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          Front Page




Historic `Doodlebug' Railcar Back in N.M.


Associated Press
      SANTA FE — A railcar dubbed the Doodlebug, which once carried commuters between Clovis and Carlsbad, has been returned to New Mexico from California.
    The No. M-190 railcar from the Atchison, Topeka & Santa Fe Railway had been stored for 20 years in the California State Railroad Museum in Sacramento.
    It has been returned to New Mexico as a gift to the state history museum at the Palace of the Governors in Santa Fe and to the people of New Mexico.
    Doodlebugs were dependable options for New Mexico commuters for everything from dental appointments and university classes to dates. They operated not only between Clovis and Carlsbad, but also between Belen and Albuquerque.
    Gov. Bill Richardson, citing the state's newest commuter line, the Rail Runner Express between Albuquerque and Bernalillo, said it's an honor ''to welcome back a much-loved workhorse from an earlier time.''
    The self-propelled M-190s, also known as La Marranita or the Little Pig, had 22 seats and carried up to 44 passengers as well as the mail. A second passenger car was sometimes attached to the lead car.
    A trip between Belen and Albuquerque took 45 minutes. The train made up to four roundtrips daily.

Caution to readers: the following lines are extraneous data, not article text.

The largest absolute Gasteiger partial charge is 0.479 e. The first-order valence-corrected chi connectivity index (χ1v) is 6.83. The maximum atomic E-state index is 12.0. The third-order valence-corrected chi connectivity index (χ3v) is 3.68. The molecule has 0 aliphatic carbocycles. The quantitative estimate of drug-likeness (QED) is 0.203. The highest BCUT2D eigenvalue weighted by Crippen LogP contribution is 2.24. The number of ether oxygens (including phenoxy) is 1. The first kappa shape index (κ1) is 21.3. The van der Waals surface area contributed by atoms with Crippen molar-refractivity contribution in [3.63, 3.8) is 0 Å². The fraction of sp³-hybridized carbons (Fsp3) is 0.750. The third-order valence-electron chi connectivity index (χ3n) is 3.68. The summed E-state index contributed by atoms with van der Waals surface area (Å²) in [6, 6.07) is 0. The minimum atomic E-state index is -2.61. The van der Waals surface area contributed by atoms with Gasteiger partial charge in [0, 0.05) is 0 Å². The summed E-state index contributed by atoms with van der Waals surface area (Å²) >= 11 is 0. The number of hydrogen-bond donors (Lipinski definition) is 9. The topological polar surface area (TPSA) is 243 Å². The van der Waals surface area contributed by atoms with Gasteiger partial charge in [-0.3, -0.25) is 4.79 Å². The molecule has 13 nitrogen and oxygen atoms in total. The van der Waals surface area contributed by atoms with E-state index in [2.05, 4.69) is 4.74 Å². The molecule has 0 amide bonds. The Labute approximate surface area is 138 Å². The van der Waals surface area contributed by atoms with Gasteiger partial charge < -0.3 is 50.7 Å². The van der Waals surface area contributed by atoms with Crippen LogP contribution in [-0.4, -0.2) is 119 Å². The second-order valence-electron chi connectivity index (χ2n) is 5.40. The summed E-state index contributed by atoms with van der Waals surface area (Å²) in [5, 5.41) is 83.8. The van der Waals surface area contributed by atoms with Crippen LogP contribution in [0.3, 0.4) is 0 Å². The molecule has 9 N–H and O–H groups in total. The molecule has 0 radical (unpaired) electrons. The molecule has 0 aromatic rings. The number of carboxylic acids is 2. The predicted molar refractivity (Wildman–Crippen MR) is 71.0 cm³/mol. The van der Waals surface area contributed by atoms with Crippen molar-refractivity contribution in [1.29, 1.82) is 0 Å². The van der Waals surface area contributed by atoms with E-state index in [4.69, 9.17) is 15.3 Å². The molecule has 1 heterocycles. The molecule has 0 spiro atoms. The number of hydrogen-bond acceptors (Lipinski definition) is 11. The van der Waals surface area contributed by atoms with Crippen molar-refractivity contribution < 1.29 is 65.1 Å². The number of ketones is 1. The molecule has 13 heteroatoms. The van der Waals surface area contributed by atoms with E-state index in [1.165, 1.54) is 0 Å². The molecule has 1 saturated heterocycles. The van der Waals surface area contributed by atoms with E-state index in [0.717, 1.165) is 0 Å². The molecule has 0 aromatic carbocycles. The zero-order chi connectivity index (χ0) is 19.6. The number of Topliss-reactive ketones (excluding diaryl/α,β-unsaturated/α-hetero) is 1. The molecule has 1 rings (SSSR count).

The M-190 was upgraded in 1955, and the Doodlebug on the Clovis to Carlsbad run was painted with the Santa Fe railway's ''warbonnet'' colors.
    As many as 48 Doodlebugs operated in the United States in the heyday of the commuter trains from the early 1930s to the mid-1950s. In New Mexico, they were retired in the late 1960s.
    The warbonnet Doodlebug was retired in 1967 and wound up in the California museum in 1986. That was the railcar recently returned to New Mexico.
    The Doodlebug originally was moved to the railyard in Belen, courtesy of the Union Pacific and BNSF Railway. It now is at the Rail Runner yard in Albuquerque and eventually will join the history museum's collection.
    ''Railroad history buffs from around the state have already volunteered to help with the restoration of this valuable artifact,'' said Stuart Ashman, secretary of the state Cultural Affairs Department, which oversees the Palace of the Governors.
    ''Our goal is to offer a fully operational Doodlebug to the public, an attraction that will further enhance an already thriving tourist industry in Valencia and Bernalillo counties,'' he said.
    Belen Mayor Ronnie Torres said his community is thrilled to have the Doodlebug back.
    ''Bringing back memories of the popular Doodlebug and remembering how people used to ride the train will increase appreciation and enjoyment of the new Rail Runner,'' he said.


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